Wake Up to Brown
One Shot at greatness in Eugene
by Rachael Carnes
Using projected images, spoken word and an apothecary of dance styles, Ronald K. Brown blends a performance prescription that’s all his own. When I read last year about his latest tour, I set down The N.Y. Times, sighed and thought, “Well, I’ll read the reviews.” Such is life in a sleepy college town.
Well, wake up! Because the Hult Center has collaborated with the community to bring in one of the most talked about pieces of live theater of the past year.
For his latest project, One Shot, Brown trains his keen eye on Charles “Teenie” Harris (1908-1998), a photojournalist who documented the African American population in Pittsburgh throughout the 20th century. Harris earned the moniker “One Shot” because he knew that in photography, one shot was all you needed — if it was good.
To distill the epic down to the slightest phrase and to tell the story using only the body: That’s the choreographer’s job. Brown hovers his lens, focusing and drawing back, creating an aperture through which we can see connections between the past and the present. This creative capacity has earned Brown resolute praise since he founded his dance company, Evidence, in 1985 when he was 19.
Blending African, Caribbean and American dance club moves, Brown’s work has steadily built a following. In the U.S., a dance company’s mere survival is a profound achievement. Not only has his company thrived, but Brown has received accolades and commissions from dance titans, including the Alvin Ailey American Dance Theater.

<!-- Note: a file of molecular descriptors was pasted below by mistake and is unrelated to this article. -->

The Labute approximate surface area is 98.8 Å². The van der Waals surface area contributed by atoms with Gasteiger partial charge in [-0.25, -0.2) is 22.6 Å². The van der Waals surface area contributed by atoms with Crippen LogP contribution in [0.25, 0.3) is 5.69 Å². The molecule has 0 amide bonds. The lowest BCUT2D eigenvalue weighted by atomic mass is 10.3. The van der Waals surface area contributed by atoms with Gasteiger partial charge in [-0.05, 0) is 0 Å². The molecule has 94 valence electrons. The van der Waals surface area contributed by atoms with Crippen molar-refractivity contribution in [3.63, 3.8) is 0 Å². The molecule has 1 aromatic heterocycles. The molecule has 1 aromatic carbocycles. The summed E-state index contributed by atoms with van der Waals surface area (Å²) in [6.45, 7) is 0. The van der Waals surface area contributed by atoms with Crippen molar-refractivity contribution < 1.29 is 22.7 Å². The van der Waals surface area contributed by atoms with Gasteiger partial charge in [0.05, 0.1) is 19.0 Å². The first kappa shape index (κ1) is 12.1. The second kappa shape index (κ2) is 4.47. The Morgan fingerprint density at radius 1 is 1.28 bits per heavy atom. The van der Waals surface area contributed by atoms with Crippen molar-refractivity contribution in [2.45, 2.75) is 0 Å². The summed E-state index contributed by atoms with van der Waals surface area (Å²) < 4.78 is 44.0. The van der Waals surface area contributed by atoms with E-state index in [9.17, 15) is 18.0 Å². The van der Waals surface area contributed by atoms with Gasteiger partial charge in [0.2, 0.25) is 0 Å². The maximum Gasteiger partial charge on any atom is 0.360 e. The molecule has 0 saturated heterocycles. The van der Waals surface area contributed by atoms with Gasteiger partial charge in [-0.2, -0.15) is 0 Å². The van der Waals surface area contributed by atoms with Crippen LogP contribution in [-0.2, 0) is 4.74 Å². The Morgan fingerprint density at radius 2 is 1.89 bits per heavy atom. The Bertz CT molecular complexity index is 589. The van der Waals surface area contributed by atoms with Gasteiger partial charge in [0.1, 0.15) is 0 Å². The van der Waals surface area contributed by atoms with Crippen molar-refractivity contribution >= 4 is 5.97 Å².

Protests and picket lines, boundaries and their crossing: The Harris photos capture a moment in time, sometimes sore, sometimes exultant, every one reverberating. Brown’s vision draws on many voices, from the contemporary West African percussionist Mamadouba Mohammed Camara’s djembe playing to Lena Horne lilting as she studies her own reflection in the mirror.
At one point, a trio of male dancers walk backwards in a tight circle, pressing their arms away one at a time, their feet a cool step-together, step-together. A woman counters them with bursting turns, her movement slipping effortlessly between ballet and African vocabulary. Is she a metaphor for change?
Brown plumbs the jazz sound to weave more texture into the story: A woman’s solo emanates terrific strength and a tinge of vulnerability. As “Like someone in love” serenades, the dancer discovers suspension — an extended balance, a lifting of the chest and shoulders upwards — that seems to contrast with slight tugs down and in, as if the gestures would bundle up the doer in self-protection. Harris’s photo projects an image of women dressed up for a party or a social. But are they happy to be there? Brown allows us into this indecision.
Rhythmic pathways create a spirited duet as Brown interplays social courtship dancing and contemporary movement. A man and woman walk, his arm lightly resting on the small of her back, they promenade. This dynamic opens up into a conversation as the two overlay their voices, with a turn, a lift of the arm, a swift flick of the leg, and a bouncy moment ensues, as if the dancers, flushed with the new, are finishing each other’s sentences.
While in Eugene, Ronald K. Brown will work with middle school students documenting their own neighborhoods and families in a photography workshop at LCC and offer master classes and lecture demonstrations for the UO School of Music and Dance.
But you don’t have to be a student to view an exhibition of 31 photographs by Charles “Teenie” Harris, selected from the Archives of Carnegie Museum of Art in Pittsburgh, at DIVA from now until Nov. 22.
One Shot. Ronald K. Brown/Evidence. 2:30 pm Sunday, Oct. 26. Hult Center • $18-$36. 682-5000.